I Would Defend Tommy Even If I Thought That He Was Guilty, Which I Don’t
SHAME on Lothian and Borders police; and shame on British Airways.
The “raid” of Gail Sheridan’s house, complete with black bags – in which they took away incriminating examples of her underwear and her baby’s clothes – massed ranks of officers and timeously tipped-off media was more appropriate to an anti-terrorist operation than a swoop on a young mother alleged to have lied about her husband’s sexual proclivities in a civil action against Rupert Murdoch’s News of the World.
And Gail’s subsequent suspension by BA, for whom she’s been a cheerful and model employee throughout the near 20 years I’ve known her, because the big, brave policemen found some “miniatures” of alcohol during their raid on her house is a stain on the reputation ofthe company.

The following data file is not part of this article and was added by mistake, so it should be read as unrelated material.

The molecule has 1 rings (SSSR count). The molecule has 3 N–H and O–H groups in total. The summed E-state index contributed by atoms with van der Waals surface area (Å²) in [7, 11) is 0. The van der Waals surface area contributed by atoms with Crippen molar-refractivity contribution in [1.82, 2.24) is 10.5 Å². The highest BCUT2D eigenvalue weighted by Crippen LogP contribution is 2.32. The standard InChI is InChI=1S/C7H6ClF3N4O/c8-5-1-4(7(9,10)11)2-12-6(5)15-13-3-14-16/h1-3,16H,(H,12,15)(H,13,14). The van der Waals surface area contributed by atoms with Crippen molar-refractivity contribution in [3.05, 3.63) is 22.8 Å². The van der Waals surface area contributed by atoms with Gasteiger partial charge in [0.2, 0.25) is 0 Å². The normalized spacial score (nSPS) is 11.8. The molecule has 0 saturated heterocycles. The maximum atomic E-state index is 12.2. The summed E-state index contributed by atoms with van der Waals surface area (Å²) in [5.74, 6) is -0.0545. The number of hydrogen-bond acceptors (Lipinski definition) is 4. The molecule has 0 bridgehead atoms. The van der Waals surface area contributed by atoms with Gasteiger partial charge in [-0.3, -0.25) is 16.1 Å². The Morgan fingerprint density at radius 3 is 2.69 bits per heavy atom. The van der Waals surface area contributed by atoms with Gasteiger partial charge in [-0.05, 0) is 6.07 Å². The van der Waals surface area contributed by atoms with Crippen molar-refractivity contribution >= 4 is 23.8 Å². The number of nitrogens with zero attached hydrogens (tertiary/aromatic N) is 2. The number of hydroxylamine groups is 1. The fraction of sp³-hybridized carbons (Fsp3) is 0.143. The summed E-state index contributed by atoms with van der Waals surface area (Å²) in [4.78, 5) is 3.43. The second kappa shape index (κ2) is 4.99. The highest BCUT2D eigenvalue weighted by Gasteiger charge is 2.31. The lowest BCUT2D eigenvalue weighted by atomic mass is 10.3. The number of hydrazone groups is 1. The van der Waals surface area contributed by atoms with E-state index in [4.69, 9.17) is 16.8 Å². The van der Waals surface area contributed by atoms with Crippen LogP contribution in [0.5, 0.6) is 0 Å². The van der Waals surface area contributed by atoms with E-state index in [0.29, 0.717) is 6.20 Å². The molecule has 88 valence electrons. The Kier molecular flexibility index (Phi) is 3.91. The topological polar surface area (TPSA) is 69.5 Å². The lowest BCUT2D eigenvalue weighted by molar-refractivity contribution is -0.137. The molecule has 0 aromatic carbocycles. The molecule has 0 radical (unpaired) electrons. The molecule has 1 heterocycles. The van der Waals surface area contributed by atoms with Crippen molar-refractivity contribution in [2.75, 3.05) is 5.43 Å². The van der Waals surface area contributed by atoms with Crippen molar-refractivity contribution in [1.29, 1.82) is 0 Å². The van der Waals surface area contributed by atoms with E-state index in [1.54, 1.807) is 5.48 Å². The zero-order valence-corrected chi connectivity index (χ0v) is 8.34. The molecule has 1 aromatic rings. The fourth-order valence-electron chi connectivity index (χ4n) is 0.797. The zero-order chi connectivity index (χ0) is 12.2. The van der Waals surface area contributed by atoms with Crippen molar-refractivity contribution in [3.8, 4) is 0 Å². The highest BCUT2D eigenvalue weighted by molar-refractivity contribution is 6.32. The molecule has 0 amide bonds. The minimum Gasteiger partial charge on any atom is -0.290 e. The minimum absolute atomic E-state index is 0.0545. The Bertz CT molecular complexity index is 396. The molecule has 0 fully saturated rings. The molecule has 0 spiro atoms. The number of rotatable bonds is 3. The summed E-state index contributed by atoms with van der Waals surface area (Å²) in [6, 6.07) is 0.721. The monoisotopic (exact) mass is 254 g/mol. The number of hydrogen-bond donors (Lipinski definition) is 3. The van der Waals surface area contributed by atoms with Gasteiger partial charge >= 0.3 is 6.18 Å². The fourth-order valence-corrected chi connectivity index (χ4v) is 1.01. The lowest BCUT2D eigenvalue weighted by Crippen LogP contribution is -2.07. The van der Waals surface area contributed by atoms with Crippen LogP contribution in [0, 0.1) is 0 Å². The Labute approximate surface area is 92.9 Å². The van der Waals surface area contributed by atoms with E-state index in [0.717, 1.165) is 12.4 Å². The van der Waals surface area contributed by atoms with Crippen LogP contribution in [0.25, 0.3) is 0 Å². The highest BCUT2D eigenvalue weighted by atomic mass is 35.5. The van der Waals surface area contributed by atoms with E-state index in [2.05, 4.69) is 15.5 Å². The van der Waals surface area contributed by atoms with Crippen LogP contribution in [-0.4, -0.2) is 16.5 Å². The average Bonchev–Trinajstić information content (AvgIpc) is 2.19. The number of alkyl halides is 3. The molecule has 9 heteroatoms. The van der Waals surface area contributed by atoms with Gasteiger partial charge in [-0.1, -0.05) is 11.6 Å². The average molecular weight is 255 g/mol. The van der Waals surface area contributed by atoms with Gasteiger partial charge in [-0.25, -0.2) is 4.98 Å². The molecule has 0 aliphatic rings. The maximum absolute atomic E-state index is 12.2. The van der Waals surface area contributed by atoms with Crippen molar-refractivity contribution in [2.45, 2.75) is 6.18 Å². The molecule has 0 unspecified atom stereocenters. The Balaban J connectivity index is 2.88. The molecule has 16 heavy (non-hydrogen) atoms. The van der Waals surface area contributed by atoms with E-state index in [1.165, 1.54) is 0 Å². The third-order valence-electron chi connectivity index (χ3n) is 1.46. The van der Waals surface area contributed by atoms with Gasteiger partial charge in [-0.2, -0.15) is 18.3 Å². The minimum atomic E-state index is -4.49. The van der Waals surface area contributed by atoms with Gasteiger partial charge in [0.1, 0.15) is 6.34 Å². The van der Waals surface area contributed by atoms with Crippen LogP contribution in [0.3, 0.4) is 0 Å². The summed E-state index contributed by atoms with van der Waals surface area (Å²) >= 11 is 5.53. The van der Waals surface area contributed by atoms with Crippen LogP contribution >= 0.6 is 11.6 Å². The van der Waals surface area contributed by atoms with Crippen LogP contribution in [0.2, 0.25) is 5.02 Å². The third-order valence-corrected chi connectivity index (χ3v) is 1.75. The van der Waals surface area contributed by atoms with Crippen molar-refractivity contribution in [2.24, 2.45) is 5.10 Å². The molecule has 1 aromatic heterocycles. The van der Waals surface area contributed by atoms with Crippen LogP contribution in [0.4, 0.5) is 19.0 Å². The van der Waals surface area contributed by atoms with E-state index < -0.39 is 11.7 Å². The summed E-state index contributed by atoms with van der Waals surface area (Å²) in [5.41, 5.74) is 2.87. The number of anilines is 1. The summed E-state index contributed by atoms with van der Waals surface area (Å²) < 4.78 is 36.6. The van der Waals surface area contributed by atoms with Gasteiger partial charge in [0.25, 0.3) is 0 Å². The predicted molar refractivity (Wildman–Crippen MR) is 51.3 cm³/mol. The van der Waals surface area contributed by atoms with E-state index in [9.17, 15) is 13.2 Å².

The Procurator Fiscal would be well advised to ponder his chances of finding a jury willing to send the fragrant Mrs Sheridan to prison leaving her little girl an orphan.
And if he tries and fails he will be open to the charge that this whole thing is a repugnant witch-hunt, Scotland’s own Dreyfus Affair.
Tommy Sheridan is a friend of mine and I would defend him even if I thought he was guilty, which I don’t.
Because, greater love hath no man… a friend in need… and all that.
But in a country where killers, rapists and muggers are not exactly thin on the ground, even Tommy’s worst enemies must be wondering about the cost – £1million and counting – in police time and resources being put into this squalid “miniature” little case.